The other workers, both sons of the owner and one disinterested nephew named Patli, did other things, hammered and scraped to refine the half ready products, worked with blades and ceramic ladles on the less delicate ornaments, rushed around with bee-wax and pottery. Learned the trade! While all he, Miztli, did was to slave in the melting room, tending the fire and not letting it go down the insanely high heat, allowed to pour melted goods into various clay and stone utensils sometimes, starting his day earlier than anyone and finishing way after the others were well away at the main house or wherever, loitering and having a good time.

He wasn’t a son or a nephew, or any other sort of a family member, but his father wanted him to learn how to work the precious metals and not only how to extract those from the earth, and so here he was, living in misery for more than three moons, blowing into the fire to make it rage fiercer. Some learning!

Grimly, he blinked the sweat away from his eyelids, watching the greenish powder that he was made to scrape from a solid piece of copper earlier in the day, in the blissful coolness of the outer room. There was another pile of powdered stone poured to mix in the pot this time, not gold but a duller looking mineral. It created better results, a stronger metal that was easier to work with, sturdier but more flexible at the same time. Magic. It was a beautiful sight, those simmering liquids of various colors, a pretty show to watch. In the beginning, it thrilled him to no end, the ability to turn something solid into a workable flow to be shaped to one’s desire, any form, any size, a jewel or a brick, or just an impossibly thin sheet of metallic wonder to create detailed reliefs for noble establishments upon their request.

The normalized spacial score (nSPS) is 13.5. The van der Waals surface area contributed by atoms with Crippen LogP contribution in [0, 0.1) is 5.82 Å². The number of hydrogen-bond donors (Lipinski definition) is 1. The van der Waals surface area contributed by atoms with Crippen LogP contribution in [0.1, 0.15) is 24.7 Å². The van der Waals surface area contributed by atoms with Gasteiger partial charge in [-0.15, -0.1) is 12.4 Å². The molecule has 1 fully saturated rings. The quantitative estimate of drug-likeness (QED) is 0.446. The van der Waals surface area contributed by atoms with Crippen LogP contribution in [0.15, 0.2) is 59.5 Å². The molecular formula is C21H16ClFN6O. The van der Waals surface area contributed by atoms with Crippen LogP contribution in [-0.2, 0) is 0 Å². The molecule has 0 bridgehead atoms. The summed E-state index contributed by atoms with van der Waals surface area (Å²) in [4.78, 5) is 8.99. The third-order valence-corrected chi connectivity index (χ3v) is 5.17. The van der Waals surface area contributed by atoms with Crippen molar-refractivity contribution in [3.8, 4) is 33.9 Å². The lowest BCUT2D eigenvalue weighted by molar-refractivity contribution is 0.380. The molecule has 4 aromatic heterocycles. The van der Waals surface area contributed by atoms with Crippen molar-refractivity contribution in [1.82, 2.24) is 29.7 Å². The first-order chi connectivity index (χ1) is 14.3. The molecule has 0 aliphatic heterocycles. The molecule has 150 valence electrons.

These days, it bored him to death.

The outer screen screeched, announcing newcomers, quite a few of them, judging by the voices and the draft that managed to sneak in through the cracks in the wooden screen. Miztli ground his teeth and let his fingers crush the straw he worked with. To throw the remnants of his tool into the raging fire made him feel better. In less than a heartbeat, it was consumed, ceasing to exist – one moment there, the other gone.

Twisting his lips contemptuously, he reached for another pipe, a whole pile of those, reed straws being as plentiful as the mud upon the shores of the Great Lake, but old Tlaquitoc would grimace all the same, scolding his apprentice for carelessness and lack of concentration. If only there was a way to feed this entire establishment to the fire.

The draft made his work momentarily easier, igniting the flames in both braziers, as the screen shielding the entrance to his backroom moved, letting a thin surge of the fresher air in.

“Niltze!” Instead of the squat, wide-shouldered figure of his stocky employer, the lithe form of Chantli slipped in, thousand-folds more welcome. “Still working on that copper from the morning pile?”

Pleased to notice her moving into the corner of his eye, Miztli smiled with the free side of his mouth, nodding ever so slightly. When busy with such fiercely raging flames, one could take his attention off of it up to a very small limit.

The Aztecs and the Atlatl

5 April 2014 Comments (0)

I’m honored to present a guest post from , Spanish Bilingual Interpreter at American Translators Association, an expert on Mesoamerica and its various pre-contact nations and cultures.

The Aztecs and the Atlatl

As they fought their way across Tenochtitlan, the Aztec capital, Cortez and his Spaniards were harassed by showers of arrows and light spears. So heavy was the hail of weapons that one of the chronicles says “…the Mexicas furiously hurled their javelins. It was as if a layer of yellow cane was spread over the Spaniards…”